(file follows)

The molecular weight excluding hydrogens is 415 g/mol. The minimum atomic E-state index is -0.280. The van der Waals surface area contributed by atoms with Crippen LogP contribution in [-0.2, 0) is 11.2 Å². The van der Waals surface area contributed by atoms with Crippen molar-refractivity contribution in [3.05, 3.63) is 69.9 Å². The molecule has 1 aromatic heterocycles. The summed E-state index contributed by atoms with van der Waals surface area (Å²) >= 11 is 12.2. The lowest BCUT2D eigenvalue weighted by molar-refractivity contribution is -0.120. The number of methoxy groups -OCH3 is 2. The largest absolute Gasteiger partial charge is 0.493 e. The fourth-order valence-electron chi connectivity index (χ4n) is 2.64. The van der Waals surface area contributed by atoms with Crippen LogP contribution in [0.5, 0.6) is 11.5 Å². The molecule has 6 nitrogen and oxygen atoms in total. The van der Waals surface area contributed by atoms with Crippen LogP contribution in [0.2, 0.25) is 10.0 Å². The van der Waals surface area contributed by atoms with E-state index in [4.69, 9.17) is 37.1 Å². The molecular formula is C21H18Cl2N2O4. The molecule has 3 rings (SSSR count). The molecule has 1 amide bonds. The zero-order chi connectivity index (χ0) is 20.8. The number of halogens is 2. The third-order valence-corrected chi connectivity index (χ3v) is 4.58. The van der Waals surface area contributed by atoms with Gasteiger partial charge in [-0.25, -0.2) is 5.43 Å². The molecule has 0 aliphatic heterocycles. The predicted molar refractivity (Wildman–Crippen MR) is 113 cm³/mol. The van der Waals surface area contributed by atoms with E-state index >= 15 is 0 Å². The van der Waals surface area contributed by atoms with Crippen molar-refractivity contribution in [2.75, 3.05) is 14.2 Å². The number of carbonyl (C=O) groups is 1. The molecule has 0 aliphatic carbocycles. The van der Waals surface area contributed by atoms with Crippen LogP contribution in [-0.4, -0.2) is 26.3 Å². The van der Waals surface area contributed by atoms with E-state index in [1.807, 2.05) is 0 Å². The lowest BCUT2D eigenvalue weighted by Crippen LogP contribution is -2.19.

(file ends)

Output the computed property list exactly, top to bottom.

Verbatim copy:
The molecular weight excluding hydrogens is 415 g/mol. The minimum atomic E-state index is -0.280. The van der Waals surface area contributed by atoms with Crippen LogP contribution in [-0.2, 0) is 11.2 Å². The van der Waals surface area contributed by atoms with Crippen molar-refractivity contribution in [3.05, 3.63) is 69.9 Å². The molecule has 1 aromatic heterocycles. The summed E-state index contributed by atoms with van der Waals surface area (Å²) >= 11 is 12.2. The lowest BCUT2D eigenvalue weighted by molar-refractivity contribution is -0.120. The number of methoxy groups -OCH3 is 2. The largest absolute Gasteiger partial charge is 0.493 e. The fourth-order valence-electron chi connectivity index (χ4n) is 2.64. The van der Waals surface area contributed by atoms with Crippen LogP contribution in [0.5, 0.6) is 11.5 Å². The molecule has 6 nitrogen and oxygen atoms in total. The van der Waals surface area contributed by atoms with Crippen LogP contribution in [0.2, 0.25) is 10.0 Å². The van der Waals surface area contributed by atoms with E-state index in [4.69, 9.17) is 37.1 Å². The molecular formula is C21H18Cl2N2O4. The molecule has 3 rings (SSSR count). The molecule has 1 amide bonds. The zero-order chi connectivity index (χ0) is 20.8. The number of halogens is 2. The third-order valence-corrected chi connectivity index (χ3v) is 4.58. The van der Waals surface area contributed by atoms with Gasteiger partial charge in [-0.25, -0.2) is 5.43 Å². The molecule has 0 aliphatic heterocycles. The predicted molar refractivity (Wildman–Crippen MR) is 113 cm³/mol. The van der Waals surface area contributed by atoms with E-state index >= 15 is 0 Å². The van der Waals surface area contributed by atoms with Crippen molar-refractivity contribution in [2.75, 3.05) is 14.2 Å². The number of carbonyl (C=O) groups is 1. The molecule has 0 aliphatic carbocycles. The van der Waals surface area contributed by atoms with Crippen LogP contribution in [-0.4, -0.2) is 26.3 Å². The van der Waals surface area contributed by atoms with E-state index in [1.807, 2.05) is 0 Å². The lowest BCUT2D eigenvalue weighted by Crippen LogP contribution is -2.19.